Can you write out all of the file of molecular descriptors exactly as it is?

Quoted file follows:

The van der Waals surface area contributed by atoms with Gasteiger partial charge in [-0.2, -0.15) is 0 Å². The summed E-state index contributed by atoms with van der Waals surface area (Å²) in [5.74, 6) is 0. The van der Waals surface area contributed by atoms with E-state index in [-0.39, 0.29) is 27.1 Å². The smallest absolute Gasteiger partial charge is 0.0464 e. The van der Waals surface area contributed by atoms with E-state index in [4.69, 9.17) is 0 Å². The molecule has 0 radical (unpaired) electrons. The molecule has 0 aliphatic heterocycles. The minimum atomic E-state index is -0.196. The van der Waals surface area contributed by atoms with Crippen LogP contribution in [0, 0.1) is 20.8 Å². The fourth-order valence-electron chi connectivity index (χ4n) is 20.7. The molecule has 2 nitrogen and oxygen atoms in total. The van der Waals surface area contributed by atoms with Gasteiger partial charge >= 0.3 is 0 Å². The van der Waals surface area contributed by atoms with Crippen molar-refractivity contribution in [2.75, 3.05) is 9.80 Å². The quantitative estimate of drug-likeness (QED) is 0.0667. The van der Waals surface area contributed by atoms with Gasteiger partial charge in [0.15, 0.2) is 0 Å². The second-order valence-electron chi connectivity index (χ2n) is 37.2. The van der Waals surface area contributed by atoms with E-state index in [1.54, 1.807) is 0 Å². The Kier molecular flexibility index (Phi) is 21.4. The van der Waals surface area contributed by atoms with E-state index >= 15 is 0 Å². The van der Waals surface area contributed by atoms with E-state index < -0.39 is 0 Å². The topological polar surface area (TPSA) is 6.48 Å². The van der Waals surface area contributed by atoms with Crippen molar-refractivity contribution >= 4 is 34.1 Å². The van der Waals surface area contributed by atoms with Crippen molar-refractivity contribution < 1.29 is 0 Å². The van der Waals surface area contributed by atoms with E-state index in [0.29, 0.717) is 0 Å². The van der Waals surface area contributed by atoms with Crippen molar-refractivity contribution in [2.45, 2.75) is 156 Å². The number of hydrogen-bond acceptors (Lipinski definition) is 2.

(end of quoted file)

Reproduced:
The van der Waals surface area contributed by atoms with Gasteiger partial charge in [-0.2, -0.15) is 0 Å². The summed E-state index contributed by atoms with van der Waals surface area (Å²) in [5.74, 6) is 0. The van der Waals surface area contributed by atoms with E-state index in [-0.39, 0.29) is 27.1 Å². The smallest absolute Gasteiger partial charge is 0.0464 e. The van der Waals surface area contributed by atoms with E-state index in [4.69, 9.17) is 0 Å². The molecule has 0 radical (unpaired) electrons. The molecule has 0 aliphatic heterocycles. The minimum atomic E-state index is -0.196. The van der Waals surface area contributed by atoms with Crippen LogP contribution in [0, 0.1) is 20.8 Å². The fourth-order valence-electron chi connectivity index (χ4n) is 20.7. The molecule has 2 nitrogen and oxygen atoms in total. The van der Waals surface area contributed by atoms with Gasteiger partial charge >= 0.3 is 0 Å². The van der Waals surface area contributed by atoms with Crippen molar-refractivity contribution in [2.75, 3.05) is 9.80 Å². The quantitative estimate of drug-likeness (QED) is 0.0667. The van der Waals surface area contributed by atoms with Gasteiger partial charge in [0.15, 0.2) is 0 Å². The second-order valence-electron chi connectivity index (χ2n) is 37.2. The van der Waals surface area contributed by atoms with E-state index in [1.54, 1.807) is 0 Å². The Kier molecular flexibility index (Phi) is 21.4. The van der Waals surface area contributed by atoms with E-state index >= 15 is 0 Å². The van der Waals surface area contributed by atoms with E-state index < -0.39 is 0 Å². The topological polar surface area (TPSA) is 6.48 Å². The van der Waals surface area contributed by atoms with Crippen molar-refractivity contribution >= 4 is 34.1 Å². The van der Waals surface area contributed by atoms with Crippen molar-refractivity contribution < 1.29 is 0 Å². The van der Waals surface area contributed by atoms with E-state index in [0.29, 0.717) is 0 Å². The van der Waals surface area contributed by atoms with Crippen molar-refractivity contribution in [2.45, 2.75) is 156 Å². The number of hydrogen-bond acceptors (Lipinski definition) is 2.